Amphionides reynaudii is the sole representative of the Order Amphionidacea, and is a small (less than one inch long) planktonic crustacean found throughout the world's tropical oceans, mostly in shallow waters. Morphologically, Amphionides is somewhat unusual, with many body parts being reduced or absent. For example, it has only one pair of mouthparts — the maxillae — the mandibles and maxillules being absent.

Sexual dimorphism

Males and females differ in the form of the antennae, and also by the presence in males of the eighth thoracic appendage, albeit in a reduced form. This is the site of the male gonopore (the female's gonopore is on the sixth thoracic appendage). The first pleopod of the female is greatly enlarged and almost encloses the enlarged carapace. This is assumed to be a chamber in which the eggs are fertilised and retained until hatching. The more streamlined carapace and pleopods of the male make it more hydrodynamic, and so fewer males are caught than females.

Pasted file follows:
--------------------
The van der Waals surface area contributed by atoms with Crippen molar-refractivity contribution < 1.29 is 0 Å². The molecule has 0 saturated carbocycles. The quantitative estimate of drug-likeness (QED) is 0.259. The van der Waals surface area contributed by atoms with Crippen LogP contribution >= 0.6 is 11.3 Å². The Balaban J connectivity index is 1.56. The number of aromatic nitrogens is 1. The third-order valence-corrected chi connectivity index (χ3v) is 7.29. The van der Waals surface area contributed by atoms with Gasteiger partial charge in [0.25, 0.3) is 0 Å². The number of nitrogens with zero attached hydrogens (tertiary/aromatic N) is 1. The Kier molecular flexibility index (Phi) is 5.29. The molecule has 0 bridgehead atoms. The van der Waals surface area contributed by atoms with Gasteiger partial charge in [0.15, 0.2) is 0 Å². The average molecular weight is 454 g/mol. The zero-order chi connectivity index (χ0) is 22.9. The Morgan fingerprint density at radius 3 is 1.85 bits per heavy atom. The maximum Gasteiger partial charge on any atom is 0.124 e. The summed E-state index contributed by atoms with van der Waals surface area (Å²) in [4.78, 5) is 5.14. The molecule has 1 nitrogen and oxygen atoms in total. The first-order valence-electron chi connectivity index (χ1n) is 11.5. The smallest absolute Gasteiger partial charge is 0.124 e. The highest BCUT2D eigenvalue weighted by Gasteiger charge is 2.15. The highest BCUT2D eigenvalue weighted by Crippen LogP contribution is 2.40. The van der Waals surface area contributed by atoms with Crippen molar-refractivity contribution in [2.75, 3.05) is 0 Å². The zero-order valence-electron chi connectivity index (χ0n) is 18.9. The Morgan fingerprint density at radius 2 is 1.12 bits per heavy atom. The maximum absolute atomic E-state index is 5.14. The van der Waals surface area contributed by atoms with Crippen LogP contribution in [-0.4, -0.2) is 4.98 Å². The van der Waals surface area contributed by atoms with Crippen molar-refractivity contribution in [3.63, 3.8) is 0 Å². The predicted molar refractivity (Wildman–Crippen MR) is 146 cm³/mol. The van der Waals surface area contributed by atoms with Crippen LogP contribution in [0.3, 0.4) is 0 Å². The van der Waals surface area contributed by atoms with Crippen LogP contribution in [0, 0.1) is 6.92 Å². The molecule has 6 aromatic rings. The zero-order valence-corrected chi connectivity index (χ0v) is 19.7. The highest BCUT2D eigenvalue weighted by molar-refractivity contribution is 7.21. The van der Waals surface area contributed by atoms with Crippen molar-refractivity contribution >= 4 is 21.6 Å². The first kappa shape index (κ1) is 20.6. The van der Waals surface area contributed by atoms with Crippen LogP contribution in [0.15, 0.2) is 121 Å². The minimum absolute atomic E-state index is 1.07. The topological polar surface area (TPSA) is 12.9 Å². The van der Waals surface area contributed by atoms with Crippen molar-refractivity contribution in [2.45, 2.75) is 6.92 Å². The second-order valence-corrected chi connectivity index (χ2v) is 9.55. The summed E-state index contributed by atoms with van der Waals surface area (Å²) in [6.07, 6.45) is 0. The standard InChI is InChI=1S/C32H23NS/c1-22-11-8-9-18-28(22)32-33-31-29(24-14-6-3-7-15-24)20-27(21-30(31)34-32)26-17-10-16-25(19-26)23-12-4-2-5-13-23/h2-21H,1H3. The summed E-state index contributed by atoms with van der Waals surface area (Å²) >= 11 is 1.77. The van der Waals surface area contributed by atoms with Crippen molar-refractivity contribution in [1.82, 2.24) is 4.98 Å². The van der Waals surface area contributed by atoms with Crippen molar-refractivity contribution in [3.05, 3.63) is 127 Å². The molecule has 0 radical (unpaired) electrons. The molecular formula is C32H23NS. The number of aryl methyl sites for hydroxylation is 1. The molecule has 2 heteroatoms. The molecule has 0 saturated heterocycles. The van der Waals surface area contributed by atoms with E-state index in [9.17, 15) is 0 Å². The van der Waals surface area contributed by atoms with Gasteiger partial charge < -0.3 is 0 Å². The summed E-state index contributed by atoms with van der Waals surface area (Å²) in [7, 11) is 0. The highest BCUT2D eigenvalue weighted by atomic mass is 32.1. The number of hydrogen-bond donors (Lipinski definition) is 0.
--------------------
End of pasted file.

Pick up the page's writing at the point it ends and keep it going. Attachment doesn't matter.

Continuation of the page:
Originally described from its larvae, Amphionides was originally thought to be a shrimp. It was not until 1969 that the adult form was observed to be that described by Zimmer in 1904, and only in 1973 was Amphionides placed in its own order by Donald I. Williamson. The specific epithet reynaudii was given by Henri Milne-Edwards in honour of a friend of his, possibly Count François Dominique Reynaud de Montlosier (1755–1838).


  • D. I. Williamson (1973). "Amphionides reynaudii (H. Milne Edwards), representative of a proposed new order of Eucaridan Malacostraca". Crustaceana 25 35–50.
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